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  • Collaboration

    Posted on November 26th, 2009 Mike No comments

    There seems to be a trend in recent years towards “do it yourself” post production, particularly on lower budgeted projects. The advent of ever cheaper technology – both on the camera side and on the post side – has helped to bring this about. And for many, the mere presence of these things has helped put them in a position to create projects that they could never have considered in years past. The development of high quality but relatively inexpensive cameras, exemplified by devices such as the Red One, the Sony EX1 and EX3, the Panasonic HVX200, and more recently the video enabled digital SLR’s from Canon (in particular the 5D and 7D models) allows individuals with talent and the right skills to create images that can rival those from much more expensive devices in many ways. And the lowering of the cost of entry for professional quality editing, compositing, and color correction systems allows those same people to finish their projects at a reasonable level of quality. Even sound editing and mixing can now be done on desktop computers with excellent results, given sensible room conditions. So the question isn’t can this be done, because obviously, it can. The question is should it be done?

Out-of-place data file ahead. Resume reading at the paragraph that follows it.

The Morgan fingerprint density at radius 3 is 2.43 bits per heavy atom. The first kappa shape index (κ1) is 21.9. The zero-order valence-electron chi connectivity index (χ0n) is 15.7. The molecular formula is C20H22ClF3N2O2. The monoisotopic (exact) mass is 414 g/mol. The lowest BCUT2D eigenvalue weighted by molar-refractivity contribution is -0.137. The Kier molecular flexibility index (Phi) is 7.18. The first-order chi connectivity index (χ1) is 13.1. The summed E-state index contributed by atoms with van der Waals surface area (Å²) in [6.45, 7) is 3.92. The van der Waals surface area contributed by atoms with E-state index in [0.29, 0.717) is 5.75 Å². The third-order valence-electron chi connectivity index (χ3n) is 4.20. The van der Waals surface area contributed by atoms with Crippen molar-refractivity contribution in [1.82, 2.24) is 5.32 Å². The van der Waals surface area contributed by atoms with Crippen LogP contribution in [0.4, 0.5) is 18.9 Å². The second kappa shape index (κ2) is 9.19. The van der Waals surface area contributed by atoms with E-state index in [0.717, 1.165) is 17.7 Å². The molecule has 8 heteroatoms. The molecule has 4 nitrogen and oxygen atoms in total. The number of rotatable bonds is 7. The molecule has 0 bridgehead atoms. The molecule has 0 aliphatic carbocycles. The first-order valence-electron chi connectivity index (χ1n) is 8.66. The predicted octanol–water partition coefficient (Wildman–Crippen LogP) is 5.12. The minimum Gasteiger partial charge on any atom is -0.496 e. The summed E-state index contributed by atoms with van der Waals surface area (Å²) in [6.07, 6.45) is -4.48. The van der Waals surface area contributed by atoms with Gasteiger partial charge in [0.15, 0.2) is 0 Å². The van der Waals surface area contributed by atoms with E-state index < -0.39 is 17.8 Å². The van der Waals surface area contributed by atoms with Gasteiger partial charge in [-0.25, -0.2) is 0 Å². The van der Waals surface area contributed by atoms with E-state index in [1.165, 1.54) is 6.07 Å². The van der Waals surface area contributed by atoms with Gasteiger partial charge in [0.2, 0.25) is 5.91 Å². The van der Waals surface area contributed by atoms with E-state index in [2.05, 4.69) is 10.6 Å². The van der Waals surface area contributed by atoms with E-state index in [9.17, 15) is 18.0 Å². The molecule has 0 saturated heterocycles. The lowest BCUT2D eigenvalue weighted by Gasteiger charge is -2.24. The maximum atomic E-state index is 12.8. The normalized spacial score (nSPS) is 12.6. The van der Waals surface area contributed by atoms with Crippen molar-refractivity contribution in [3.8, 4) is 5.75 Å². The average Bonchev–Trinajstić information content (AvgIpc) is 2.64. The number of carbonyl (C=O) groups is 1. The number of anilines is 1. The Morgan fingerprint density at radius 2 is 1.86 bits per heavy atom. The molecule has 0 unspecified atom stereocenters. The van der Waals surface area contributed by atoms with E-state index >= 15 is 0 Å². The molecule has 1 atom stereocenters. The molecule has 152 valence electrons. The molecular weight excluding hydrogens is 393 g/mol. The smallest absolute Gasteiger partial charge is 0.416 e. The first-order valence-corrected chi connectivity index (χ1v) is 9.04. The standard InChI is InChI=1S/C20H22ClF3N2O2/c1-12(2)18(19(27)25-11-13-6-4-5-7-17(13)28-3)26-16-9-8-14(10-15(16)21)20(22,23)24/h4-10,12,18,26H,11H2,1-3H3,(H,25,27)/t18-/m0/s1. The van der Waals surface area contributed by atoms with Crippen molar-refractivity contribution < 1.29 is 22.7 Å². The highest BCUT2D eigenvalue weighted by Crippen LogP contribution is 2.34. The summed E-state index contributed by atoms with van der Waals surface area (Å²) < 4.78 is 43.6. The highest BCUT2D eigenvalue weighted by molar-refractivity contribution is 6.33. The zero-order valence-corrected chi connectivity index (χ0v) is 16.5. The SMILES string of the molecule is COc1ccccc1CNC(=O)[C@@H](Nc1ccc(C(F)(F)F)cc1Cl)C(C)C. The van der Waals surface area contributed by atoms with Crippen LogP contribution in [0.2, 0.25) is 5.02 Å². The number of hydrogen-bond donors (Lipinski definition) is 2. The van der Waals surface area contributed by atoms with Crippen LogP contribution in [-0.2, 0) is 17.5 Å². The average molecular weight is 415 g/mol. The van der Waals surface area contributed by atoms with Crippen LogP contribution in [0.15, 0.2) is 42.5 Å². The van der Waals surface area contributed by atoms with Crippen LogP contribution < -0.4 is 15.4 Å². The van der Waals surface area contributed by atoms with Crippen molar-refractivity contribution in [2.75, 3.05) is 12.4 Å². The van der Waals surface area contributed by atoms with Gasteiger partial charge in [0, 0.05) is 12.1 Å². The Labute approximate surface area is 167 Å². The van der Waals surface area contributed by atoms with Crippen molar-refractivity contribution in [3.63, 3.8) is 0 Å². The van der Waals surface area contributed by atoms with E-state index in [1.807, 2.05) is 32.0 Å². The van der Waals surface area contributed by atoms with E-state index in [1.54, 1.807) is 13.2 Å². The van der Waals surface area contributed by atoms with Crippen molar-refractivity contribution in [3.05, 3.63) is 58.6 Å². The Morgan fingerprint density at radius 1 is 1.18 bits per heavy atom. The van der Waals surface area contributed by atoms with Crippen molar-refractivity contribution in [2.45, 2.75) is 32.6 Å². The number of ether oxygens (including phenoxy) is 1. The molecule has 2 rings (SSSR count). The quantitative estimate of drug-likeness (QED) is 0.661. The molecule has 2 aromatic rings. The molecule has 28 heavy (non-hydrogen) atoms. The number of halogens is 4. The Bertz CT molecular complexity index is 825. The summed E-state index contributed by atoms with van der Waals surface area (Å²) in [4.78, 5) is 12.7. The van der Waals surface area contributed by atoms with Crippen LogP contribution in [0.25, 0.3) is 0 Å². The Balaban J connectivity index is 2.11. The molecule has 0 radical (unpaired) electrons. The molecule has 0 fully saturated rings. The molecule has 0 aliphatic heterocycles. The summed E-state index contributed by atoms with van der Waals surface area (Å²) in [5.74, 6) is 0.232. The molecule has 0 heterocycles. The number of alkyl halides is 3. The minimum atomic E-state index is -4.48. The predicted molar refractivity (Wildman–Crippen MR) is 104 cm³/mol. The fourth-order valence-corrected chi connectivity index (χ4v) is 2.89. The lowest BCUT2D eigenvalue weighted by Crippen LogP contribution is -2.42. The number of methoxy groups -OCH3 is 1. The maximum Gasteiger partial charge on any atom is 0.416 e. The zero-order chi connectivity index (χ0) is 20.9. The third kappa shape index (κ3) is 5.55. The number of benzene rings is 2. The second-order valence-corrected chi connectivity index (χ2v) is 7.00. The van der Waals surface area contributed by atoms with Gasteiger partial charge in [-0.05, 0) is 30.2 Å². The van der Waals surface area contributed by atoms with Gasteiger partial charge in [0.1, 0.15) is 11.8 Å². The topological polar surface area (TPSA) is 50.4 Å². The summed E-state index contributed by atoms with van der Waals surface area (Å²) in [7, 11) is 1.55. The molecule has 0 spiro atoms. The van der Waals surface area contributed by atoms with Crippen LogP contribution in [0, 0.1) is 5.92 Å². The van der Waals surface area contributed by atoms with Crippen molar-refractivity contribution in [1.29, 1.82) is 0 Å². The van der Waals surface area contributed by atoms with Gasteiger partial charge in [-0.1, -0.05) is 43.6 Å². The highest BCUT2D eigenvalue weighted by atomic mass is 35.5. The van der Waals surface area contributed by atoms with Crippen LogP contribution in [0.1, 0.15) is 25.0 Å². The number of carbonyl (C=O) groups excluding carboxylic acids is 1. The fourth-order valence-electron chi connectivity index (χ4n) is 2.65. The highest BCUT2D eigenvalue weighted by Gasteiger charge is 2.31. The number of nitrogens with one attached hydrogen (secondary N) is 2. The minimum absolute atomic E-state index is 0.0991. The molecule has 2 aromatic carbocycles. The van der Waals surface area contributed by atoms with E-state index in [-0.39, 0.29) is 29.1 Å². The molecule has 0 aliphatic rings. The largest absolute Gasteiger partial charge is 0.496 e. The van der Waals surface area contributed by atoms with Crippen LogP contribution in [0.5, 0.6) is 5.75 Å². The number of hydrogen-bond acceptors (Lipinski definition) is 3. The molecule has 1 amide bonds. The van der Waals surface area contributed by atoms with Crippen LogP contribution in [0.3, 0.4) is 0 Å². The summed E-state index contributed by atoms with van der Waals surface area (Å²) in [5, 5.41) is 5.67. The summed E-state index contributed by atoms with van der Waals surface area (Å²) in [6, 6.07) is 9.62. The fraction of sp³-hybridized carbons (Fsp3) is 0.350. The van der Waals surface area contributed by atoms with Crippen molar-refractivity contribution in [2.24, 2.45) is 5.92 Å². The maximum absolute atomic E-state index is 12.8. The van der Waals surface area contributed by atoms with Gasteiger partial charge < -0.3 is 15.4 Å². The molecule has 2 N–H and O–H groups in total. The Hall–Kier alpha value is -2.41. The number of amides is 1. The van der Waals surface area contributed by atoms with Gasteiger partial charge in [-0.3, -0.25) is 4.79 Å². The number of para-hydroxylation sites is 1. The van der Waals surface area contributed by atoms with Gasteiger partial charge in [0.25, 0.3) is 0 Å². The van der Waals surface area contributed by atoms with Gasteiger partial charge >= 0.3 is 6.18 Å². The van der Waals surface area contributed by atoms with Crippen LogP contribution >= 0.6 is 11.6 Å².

One of my favorite sayings is “just because you can do something doesn’t mean you should.” This is especially true for post production. Film and television production has always been a collaborative medium, involving many specialists from writers, to producers, to directors, to shooting crew, to editors, to sound editors, to mixers, to color timers. The fact is that professional projects achieve the levels of quality that they do because of all of these talented individuals who participate in making them. Although the ultimate vision should be that of the director (at least in feature films), it is achieved by the old fashioned method of the whole being much more than the sum of its parts. During shooting, the director is usually being pulled in 20 different directions, although his or her primary focus should be (and in most cases is) on telling the story and helping to guide the actors’ performances. With rare exceptions (there are some), adding the responsibilities of, say, being the director of photography to the director’s plate only serves to dilute their focus and compromise either the photography, the performances, or both. Post production is similar in the sense that a skilled editor can aid the director’s storytelling though the application of their own skills. But perhaps more importantly, the editor can see the material through eyes that are not influenced by memories of production, good or bad. Sound editors and mixers will often see things that neither the director nor the picture editor ever really noticed, and can offer immense help in bringing the material to life. A skilled colorist can help the work of the director of photography to really shine, and in some cases, achieve more than was even thought possible during production. All of these people contribute in ways that aid the storytelling by bringing fresh eyes and ears to the end result, serving the original vision in ways that enhance the original material. Film and television production is about collaboration, and the unique magic that results from groups of talented individuals creating something no one individual can often accomplish. The availability of affordable technology doesn’t change this equation. It can, however, help each of those collaborators to achieve their best work. And that’s where the magic really comes from.

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